What are microservices?

Microservices, also known as microservices architecture, refers to a software development method that structures an application as a combined collection of services. Essentially, this suite of applications is deployed as a complete application in its own right and these services all work together to make up the entire application. Microservices all follow these patterns: They are organized around business capabilities, they are loosely-coupled, they are independently deployable, and they are testable. Because they are loosely-coupled, microservices can then be built, deployed, and scaled independently.

Each service communicates with other services through standardized application programming interfaces (APIs), enabling the services to be written in different languages or on different technologies. This differs completely from systems built as monolithic structures where services are inextricably interlinked and can only be scaled together.

As each service has a limited, generally singular, functionality, it is much smaller in both size and complexity. The term microservice comes from this discrete functionality design.

By decomposing the application into discrete services that implement specific business functions, microservices give modern developers a way to design highly scalable, flexible applications.

Why microservices?

Microservices have risen in popularity because their modular characteristics lead to flexibility, scalability, and reduced development effort. Their deployment flexibility, and the rise of cloud-native serverless and function-as-a-service deployment options (such as AWS Lambda and Microsoft Azure Cloud Functions), have created the perfect environment for microservices to flourish in today's IT landscape. These cloud platforms enable microservices and functions to be scaled from inactivity to high volume and back again while customers pay only for the compute capacity they use.

As businesses are continuously looking to be more agile, reduce bottlenecks, and improve application delivery times, microservices architecture continues to rise in popularity.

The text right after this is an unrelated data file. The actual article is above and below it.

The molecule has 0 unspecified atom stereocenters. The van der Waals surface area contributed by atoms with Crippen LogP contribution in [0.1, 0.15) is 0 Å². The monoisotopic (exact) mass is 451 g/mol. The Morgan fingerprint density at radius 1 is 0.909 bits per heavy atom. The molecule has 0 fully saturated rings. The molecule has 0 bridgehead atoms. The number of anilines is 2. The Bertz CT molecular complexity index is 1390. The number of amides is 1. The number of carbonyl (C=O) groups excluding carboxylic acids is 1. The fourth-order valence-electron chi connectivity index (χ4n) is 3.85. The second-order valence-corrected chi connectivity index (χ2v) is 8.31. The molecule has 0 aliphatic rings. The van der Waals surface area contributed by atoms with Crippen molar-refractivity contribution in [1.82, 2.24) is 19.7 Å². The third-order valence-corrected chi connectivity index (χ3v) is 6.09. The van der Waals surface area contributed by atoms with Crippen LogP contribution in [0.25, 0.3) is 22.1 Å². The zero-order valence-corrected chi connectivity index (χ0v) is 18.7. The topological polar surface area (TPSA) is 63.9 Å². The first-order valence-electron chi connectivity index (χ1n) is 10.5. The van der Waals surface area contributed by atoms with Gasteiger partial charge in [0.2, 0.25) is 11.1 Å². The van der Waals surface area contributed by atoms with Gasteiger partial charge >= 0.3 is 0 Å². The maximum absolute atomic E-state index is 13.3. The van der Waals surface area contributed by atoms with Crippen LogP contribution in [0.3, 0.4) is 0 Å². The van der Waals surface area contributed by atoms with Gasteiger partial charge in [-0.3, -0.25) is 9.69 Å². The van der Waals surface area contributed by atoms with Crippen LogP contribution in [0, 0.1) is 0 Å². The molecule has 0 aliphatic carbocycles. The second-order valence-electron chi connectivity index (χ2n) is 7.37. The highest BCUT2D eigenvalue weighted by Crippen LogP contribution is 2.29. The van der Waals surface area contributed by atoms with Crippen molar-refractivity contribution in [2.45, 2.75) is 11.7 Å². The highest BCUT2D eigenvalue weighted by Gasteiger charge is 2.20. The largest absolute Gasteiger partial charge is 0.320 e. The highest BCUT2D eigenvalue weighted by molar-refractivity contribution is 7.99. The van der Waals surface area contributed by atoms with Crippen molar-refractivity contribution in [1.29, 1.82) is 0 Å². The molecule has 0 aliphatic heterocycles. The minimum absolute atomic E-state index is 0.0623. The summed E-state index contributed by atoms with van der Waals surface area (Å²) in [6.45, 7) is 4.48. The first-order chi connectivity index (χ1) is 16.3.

In the past, companies developed specialized enterprise applications that had three main components:

  • A client-facing interface, usually HTML pages running on a user’s machine
  • A database, typically many tables in a relational database management system
  • A server-side application that handled all requests such as data retrieval, HTTP requests, and populating HTML browsers.

For the user, everything seemed to run through a single point of contact. Development, testing, and deployment used a deployment pipeline, and you could horizontally scale up by running multiple instances.

However, they were quite costly to develop, any changes required a full system redesign, rebuild and redeployment, it was hard to keep a clean, modular structure as the organization grew and changed, and scaling up required the full application to be retested, scaled and redeployed for any change no matter how small the revision. All of these issues led to an expensive, non-agile system that the rapidly-changing technological landscape quickly outgrew.

One way to think of these traditional monolithic systems are as ready-made dollhouses. While you can edit the structure or the layout, it is not easy, and you are limited in the overall size unless you buy another dollhouse and attach it to the legacy dollhouse.

With microservices, the entire application does not need to be redeployed, just the services that need it. Instead of a singular structural entity, like a dollhouse, think of microservices as a pile of Lego bricks. Technically, they’re all independent, but when put together, they form an entire structural application. If you want to add a compartment or terminate something, it can easily be removed, added, scaled up and edited to suit changing needs quickly and efficiently without having to shut down the entire application.

Benefits of a microservices architecture